39 years of experience
Yes, that is a long time. And I have learned a lot from my experience. My husband likes to say, “Experience is what we call our mistakes, and I have a lot of experience.” I will soon start sounding like someone’s grandmother that has a lot of stories to tell and no one wants to listen but I will tell my tale any way.
I got my license as a real estate agent in Mission, Texas in 1976, back in the day. (For those of you that don’t know where Mission is located, look close to the Mexican border by Brownsville.) The first house I sold was for $25,000.00 and I was doing cartwheels in the front yard when it closed. I had been selling real estate and teaching at the same time and with the starting salary for teachers at $11,000.00 a year, I can tell you I was happy with my first commission check. I supplemented my teacher’s income with my sales commissions for about 4 years before I thought I was ready to go totally into sales.
In 1981, I got my broker’s license. I was hitting the big time. Ah, the 80’s, now that was an era to forget. Let’s see, interest rates at 14% to 18% with 6 to 7 points. We still sold houses though because people still needed to move.
The real estate market was hot in Austin so I decided to move to there. Ben Barnes and John Connally (the former governor of Texas) were selling real estate like hotcakes. The Savings and Loans were lending money to anyone with a pulse and fogged up a mirror. We were flipping properties like a short order cook at IHOP flips pancakes on the griddle. Life was grand! Then something started happening to the S&L’s. The last person to buy on a “flip” couldn’t sell so they started defaulting on their loans. The properties weren’t worth what the Appraisers had said that they were. (Some in the business referred to the appraiser’s MAI designation, as Made As Instructed) The cards started falling. Some fellow out in Arizona named Keiting started appearing in the news often. We were in a lot of trouble in Texas. There were 13 S&L’s in San Antonio, Texas alone and all 13 of them went insolvent.
I had to get a real job. I went back to teaching. My love affair with real estate was not over, just postponed. I moved to Dallas and alternated the teaching and the real estate again. I got a builder to list all of his 42 spec homes with me. He went out of business and the bank took them over. Then the bank went under and the FSLIC took them over. Then the FSLIC was bailed out by the Resolution Trust Corporation RTC. Each file for a sale for these 42 homes was 6” to 7” thick. The average sales price for these houses was $45,000.00. I was working night and day to get them closed but I finally did: All 42 of them!
The market was continuing to dive lower. Houses were not selling unless they were a foreclosed property. The appraisers were spanked mightily by the RTC and new legislation was implemented that put more controls on the appraisers so they only used foreclosed properties as their comparables when they appraised a house that sold.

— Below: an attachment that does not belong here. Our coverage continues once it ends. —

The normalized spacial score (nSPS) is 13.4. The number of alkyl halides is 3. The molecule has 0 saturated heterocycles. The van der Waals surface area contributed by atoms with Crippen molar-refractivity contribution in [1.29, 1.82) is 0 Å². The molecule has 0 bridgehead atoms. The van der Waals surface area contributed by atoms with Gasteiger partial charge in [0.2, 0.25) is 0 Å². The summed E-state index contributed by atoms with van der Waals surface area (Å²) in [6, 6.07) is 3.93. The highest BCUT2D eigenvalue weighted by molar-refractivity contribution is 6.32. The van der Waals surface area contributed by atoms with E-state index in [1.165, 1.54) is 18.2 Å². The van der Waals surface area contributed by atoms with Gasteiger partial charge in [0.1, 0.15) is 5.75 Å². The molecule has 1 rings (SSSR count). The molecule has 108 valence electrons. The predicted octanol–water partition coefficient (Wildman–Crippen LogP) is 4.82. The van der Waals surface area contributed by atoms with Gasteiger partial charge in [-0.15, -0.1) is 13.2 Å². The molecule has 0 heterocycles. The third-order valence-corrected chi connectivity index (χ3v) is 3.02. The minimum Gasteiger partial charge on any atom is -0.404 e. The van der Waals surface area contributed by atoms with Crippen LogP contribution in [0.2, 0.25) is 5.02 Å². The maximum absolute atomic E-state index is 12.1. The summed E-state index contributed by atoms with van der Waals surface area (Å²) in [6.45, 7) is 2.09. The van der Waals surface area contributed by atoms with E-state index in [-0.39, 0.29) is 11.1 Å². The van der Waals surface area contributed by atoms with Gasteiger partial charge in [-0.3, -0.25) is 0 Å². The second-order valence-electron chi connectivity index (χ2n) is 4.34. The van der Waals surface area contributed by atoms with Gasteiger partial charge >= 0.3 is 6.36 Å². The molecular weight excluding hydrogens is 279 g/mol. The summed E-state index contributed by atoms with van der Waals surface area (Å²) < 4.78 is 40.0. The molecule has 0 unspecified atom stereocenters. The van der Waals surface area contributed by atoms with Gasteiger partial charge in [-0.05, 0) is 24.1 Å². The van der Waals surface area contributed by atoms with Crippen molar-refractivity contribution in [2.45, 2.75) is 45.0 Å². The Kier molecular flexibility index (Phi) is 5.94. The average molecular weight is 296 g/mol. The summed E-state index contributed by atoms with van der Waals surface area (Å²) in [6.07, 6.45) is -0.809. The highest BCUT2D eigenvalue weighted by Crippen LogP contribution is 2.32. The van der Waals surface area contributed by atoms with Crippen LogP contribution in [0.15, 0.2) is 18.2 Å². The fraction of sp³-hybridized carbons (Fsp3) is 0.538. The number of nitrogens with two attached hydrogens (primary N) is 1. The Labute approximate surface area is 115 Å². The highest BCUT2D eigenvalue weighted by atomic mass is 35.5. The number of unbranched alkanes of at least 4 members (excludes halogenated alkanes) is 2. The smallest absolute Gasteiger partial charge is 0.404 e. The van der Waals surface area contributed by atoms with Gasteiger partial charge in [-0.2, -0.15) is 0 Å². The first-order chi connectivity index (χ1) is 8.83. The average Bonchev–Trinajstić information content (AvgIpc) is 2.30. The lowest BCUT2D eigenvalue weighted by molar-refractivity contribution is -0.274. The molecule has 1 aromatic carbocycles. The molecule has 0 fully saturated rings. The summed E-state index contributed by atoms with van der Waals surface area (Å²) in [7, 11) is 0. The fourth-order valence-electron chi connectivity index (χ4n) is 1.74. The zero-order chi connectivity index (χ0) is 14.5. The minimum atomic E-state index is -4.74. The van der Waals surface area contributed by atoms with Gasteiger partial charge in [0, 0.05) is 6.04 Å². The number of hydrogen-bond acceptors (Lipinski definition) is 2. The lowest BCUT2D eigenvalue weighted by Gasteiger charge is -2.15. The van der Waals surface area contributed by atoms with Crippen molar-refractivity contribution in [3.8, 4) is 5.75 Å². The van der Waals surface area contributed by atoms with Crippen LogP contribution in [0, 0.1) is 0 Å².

Dallas was looking bleak. I was newly married and my husband wanted to move to Florida. Since I wasn’t making any money in Dallas, I could only see better possibilities for my real estate addiction there. Off we went to Tampa in 1991. Ah, the 90’s, now that was the era to remember! The market seemed stable but not overly inflated and the weather was great!
I went to work for several builders as a sales rep and then as the sales manager of a local company. I moved up the ladder and went to work for WCI Homes, one of the largest Residential home builders and developers in the Florida. Things were moving faster in the business so I thought that I would take a bigger risk and open up my own real estate company, FIRST in Real Estate. We won several awards from the Builder’s Association and I won Realtor of the Year in 2002. The market kept getting hotter and hotter in Florida.
There’s some kind of weird saying about history repeating itself. Well, all I can say now is the names and places are different but the story is about the same. Tampa’s market heated up, and EVERYONE considered themselves an investor. Although, I told enough people that there was a difference between an investor and a speculator, it fell on deaf ears.
The bottom fell out in Tampa in’07 and I moved back to Austin. My heart has always been in Texas any way so my story has a happy ending. The moral to the story is keep moving! The markets change but the essential elements of the business don’t. People have to move and they buy and sell houses all the time. At least you are not facing 14%-18% interest rates.
In the stock market, if you bought a stock high and it comes down, you buy it at the lower price to make up for the difference to even out. If you still believe in the product, you back it when it is up or down. It is a great time to buy real estate. If you have a house to sell first, consider renting it until the market comes back. Carnegie said that real estate made more people millionaires than any other industry. This is cyclical. So I tell my clients: Stay calm, the market will come back. Real Estate is kind of like a marriage, you stay through thick and thin. Good luck!